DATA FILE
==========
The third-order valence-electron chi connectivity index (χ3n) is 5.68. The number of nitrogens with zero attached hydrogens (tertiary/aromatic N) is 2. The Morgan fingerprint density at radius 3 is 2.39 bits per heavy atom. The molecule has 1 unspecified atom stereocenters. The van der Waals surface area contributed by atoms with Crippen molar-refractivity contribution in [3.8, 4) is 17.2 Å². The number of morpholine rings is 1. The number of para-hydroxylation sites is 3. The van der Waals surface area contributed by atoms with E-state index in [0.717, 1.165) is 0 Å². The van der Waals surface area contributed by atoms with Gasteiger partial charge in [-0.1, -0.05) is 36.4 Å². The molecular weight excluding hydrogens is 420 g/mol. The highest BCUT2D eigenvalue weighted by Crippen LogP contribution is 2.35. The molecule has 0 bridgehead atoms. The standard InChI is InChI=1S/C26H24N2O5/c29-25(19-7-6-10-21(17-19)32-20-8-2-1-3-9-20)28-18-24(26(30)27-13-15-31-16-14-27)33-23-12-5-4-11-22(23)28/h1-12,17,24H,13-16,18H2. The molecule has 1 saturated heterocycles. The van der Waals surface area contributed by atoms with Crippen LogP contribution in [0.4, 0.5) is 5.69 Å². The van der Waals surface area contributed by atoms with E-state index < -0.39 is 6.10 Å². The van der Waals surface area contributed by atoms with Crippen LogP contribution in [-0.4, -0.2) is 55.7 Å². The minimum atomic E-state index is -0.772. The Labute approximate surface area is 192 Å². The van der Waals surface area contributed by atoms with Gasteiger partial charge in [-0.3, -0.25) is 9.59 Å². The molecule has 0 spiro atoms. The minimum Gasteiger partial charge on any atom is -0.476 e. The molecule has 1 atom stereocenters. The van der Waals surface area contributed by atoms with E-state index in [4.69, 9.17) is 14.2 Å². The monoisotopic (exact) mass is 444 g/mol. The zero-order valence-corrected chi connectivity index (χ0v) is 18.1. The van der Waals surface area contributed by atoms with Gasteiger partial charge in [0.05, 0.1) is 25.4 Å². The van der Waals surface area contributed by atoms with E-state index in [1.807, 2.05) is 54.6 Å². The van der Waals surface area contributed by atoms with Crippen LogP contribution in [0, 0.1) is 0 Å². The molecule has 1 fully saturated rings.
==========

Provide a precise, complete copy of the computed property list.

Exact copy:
The third-order valence-electron chi connectivity index (χ3n) is 5.68. The number of nitrogens with zero attached hydrogens (tertiary/aromatic N) is 2. The Morgan fingerprint density at radius 3 is 2.39 bits per heavy atom. The molecule has 1 unspecified atom stereocenters. The van der Waals surface area contributed by atoms with Crippen molar-refractivity contribution in [3.8, 4) is 17.2 Å². The number of morpholine rings is 1. The number of para-hydroxylation sites is 3. The van der Waals surface area contributed by atoms with E-state index in [0.717, 1.165) is 0 Å². The van der Waals surface area contributed by atoms with Gasteiger partial charge in [-0.1, -0.05) is 36.4 Å². The molecular weight excluding hydrogens is 420 g/mol. The highest BCUT2D eigenvalue weighted by Crippen LogP contribution is 2.35. The molecule has 0 bridgehead atoms. The standard InChI is InChI=1S/C26H24N2O5/c29-25(19-7-6-10-21(17-19)32-20-8-2-1-3-9-20)28-18-24(26(30)27-13-15-31-16-14-27)33-23-12-5-4-11-22(23)28/h1-12,17,24H,13-16,18H2. The molecule has 1 saturated heterocycles. The van der Waals surface area contributed by atoms with Crippen LogP contribution in [0.4, 0.5) is 5.69 Å². The van der Waals surface area contributed by atoms with E-state index < -0.39 is 6.10 Å². The van der Waals surface area contributed by atoms with Crippen LogP contribution in [-0.4, -0.2) is 55.7 Å². The minimum atomic E-state index is -0.772. The Labute approximate surface area is 192 Å². The van der Waals surface area contributed by atoms with Gasteiger partial charge in [-0.3, -0.25) is 9.59 Å². The molecule has 0 spiro atoms. The minimum Gasteiger partial charge on any atom is -0.476 e. The molecule has 1 atom stereocenters. The van der Waals surface area contributed by atoms with E-state index in [4.69, 9.17) is 14.2 Å². The monoisotopic (exact) mass is 444 g/mol. The zero-order valence-corrected chi connectivity index (χ0v) is 18.1. The van der Waals surface area contributed by atoms with Gasteiger partial charge in [0.05, 0.1) is 25.4 Å². The van der Waals surface area contributed by atoms with E-state index in [1.807, 2.05) is 54.6 Å². The van der Waals surface area contributed by atoms with Crippen LogP contribution in [0, 0.1) is 0 Å². The molecule has 1 fully saturated rings.